Nigeria Sees End to 2014 Budget Wrangling Before Easter

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Bloomberg News by by Gabrielle Coppola 

Nigeria’s lawmakers will send the 2014 spending bill to President Goodluck Jonathan before the Easter holiday, ending wrangling that has delayed the budget by four months, Finance Minister Ngozi Okonjo-Iweala said.

The Nigerian Senate passed a budget of 4.7 trillion naira ($28.9 billion) budget in proceedings in Abuja yesterday. The House of Representatives has to pass a spending bill before it goes to the president to be signed into law. Investors have been watching the budget of Africa’s biggest oil producer for signs that spending will surge in a pre-election year as it did before the 2011 presidential vote, when it climbed 17 percent.

“We have been on a path of fiscal consolidation, and we’ve continued on that path, even this year,” Okonjo-Iweala said. “That was always a risk, but I think we’re almost over that now that they’ve passed the budget.”

The Finance Ministry has lowered the benchmark oil price in this year’s budget to $77.80 a barrel, from $79 a barrel in 2013, Okonjo-Iweala said in an interview at Bloomberg’s headquarters in New York. The holidays start April 18.

Nigeria’s foreign reserves have fallen this year as the central bank intervened in the market to prop up the naira after it reached a record low of 165.65 on Feb. 25. Jonathan suspended central bank governor Lamido Sanusi in February after he called for an investigation into the state-owned oil company for allegedly failing to repatriate $20 billion of revenue to the government. The state oil company, Nigerian National Petroleum Corp., has repeatedly denied the allegations.

Foreign Reserves

The naira “is stabilizing” and foreign reserves are growing again because the country’s Excess Crude Account, which holds the savings the nation makes when the oil price is above the benchmark price estimated in the budget, is being built up again, Okonjo-Iweala said.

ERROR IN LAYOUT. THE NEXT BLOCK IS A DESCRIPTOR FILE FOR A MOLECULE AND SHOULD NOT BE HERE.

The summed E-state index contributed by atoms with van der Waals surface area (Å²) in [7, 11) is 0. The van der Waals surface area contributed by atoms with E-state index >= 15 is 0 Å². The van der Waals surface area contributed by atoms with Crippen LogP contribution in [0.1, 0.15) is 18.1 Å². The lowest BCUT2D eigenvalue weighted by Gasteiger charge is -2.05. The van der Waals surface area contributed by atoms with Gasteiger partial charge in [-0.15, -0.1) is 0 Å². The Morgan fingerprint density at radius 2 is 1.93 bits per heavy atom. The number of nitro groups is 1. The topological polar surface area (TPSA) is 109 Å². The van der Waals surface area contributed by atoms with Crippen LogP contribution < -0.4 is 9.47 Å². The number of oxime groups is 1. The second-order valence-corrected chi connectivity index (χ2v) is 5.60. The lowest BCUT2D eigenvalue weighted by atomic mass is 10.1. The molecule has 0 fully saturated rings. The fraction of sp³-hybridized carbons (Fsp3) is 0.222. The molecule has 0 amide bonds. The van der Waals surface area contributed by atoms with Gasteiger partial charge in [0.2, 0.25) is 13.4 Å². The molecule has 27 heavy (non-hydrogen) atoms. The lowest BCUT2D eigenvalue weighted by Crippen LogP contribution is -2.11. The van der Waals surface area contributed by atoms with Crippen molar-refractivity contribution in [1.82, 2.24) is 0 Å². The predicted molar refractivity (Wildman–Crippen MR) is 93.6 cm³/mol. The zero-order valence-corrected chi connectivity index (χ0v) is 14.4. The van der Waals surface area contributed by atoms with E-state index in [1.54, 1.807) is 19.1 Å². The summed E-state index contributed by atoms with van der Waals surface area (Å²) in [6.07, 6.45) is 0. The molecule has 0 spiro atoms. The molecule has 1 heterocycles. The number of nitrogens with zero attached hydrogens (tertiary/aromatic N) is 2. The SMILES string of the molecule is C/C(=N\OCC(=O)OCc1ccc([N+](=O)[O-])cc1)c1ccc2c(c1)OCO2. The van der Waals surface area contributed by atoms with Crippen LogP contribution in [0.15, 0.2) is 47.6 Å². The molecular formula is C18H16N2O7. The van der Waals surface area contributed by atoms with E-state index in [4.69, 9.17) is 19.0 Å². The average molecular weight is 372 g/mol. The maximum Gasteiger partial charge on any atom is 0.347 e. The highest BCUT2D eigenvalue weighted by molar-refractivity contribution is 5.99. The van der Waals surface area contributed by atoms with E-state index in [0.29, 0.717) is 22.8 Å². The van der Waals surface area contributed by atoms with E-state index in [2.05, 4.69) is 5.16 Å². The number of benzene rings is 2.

The naira rose 1 percent against the dollar to 161.25 on the interbank market as of 12:22 p.m. in the commercial capital, Lagos, narrowing its drop since the start of the year to 0.5 percent.

Nigeria’s economy surpassed South Africa’s as the largest on the continent after the West African nation overhauled its gross domestic product data for the first time in two decades.

On paper, the size of the economy expanded by more than three-quarters to an estimated 80 trillion naira for 2013, the National Bureau of Statistics said April 6. That compares with the World Bank’s 2012 GDP figures of $262.6 billion for Nigeria and $384.3 billion for South Africa.

A poverty survey by the NBS shows that 61 percent of Nigerians were living on less than a dollar a day in 2010, up from 52 percent in 2004. While the revised economic data saw Nigeria’s 2012 debt-to-GDP ratio decline to 11 percent from the 19 percent projected with the old figures, the country won’t change its debt policy and borrow more, Okonjo-Iweala said.

“Our per capita income with new figures is $2,688, so we can’t rush out and say, ‘now we are a rich country,’” she said. “We have to be very prudent and conservative.”

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